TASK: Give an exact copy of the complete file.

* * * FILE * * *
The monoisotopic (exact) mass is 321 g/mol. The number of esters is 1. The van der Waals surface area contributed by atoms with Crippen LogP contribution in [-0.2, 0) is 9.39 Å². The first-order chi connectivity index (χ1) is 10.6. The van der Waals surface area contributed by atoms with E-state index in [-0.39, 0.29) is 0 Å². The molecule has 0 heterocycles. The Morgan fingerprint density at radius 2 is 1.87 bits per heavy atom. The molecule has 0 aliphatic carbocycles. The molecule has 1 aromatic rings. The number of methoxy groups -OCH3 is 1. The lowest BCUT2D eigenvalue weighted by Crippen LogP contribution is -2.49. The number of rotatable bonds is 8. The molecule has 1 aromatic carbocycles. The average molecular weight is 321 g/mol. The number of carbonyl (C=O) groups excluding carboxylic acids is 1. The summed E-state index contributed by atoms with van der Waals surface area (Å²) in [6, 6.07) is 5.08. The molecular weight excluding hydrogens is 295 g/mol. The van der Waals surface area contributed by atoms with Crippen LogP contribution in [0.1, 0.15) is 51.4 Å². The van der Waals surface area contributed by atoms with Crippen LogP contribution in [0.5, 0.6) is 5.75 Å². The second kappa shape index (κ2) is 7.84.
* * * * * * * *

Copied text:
The monoisotopic (exact) mass is 321 g/mol. The number of esters is 1. The van der Waals surface area contributed by atoms with Crippen LogP contribution in [-0.2, 0) is 9.39 Å². The first-order chi connectivity index (χ1) is 10.6. The van der Waals surface area contributed by atoms with E-state index in [-0.39, 0.29) is 0 Å². The molecule has 0 heterocycles. The Morgan fingerprint density at radius 2 is 1.87 bits per heavy atom. The molecule has 0 aliphatic carbocycles. The molecule has 1 aromatic rings. The number of methoxy groups -OCH3 is 1. The lowest BCUT2D eigenvalue weighted by Crippen LogP contribution is -2.49. The number of rotatable bonds is 8. The molecule has 1 aromatic carbocycles. The average molecular weight is 321 g/mol. The number of carbonyl (C=O) groups excluding carboxylic acids is 1. The summed E-state index contributed by atoms with van der Waals surface area (Å²) in [6, 6.07) is 5.08. The molecular weight excluding hydrogens is 295 g/mol. The van der Waals surface area contributed by atoms with Crippen LogP contribution in [0.1, 0.15) is 51.4 Å². The van der Waals surface area contributed by atoms with Crippen LogP contribution in [0.5, 0.6) is 5.75 Å². The second kappa shape index (κ2) is 7.84.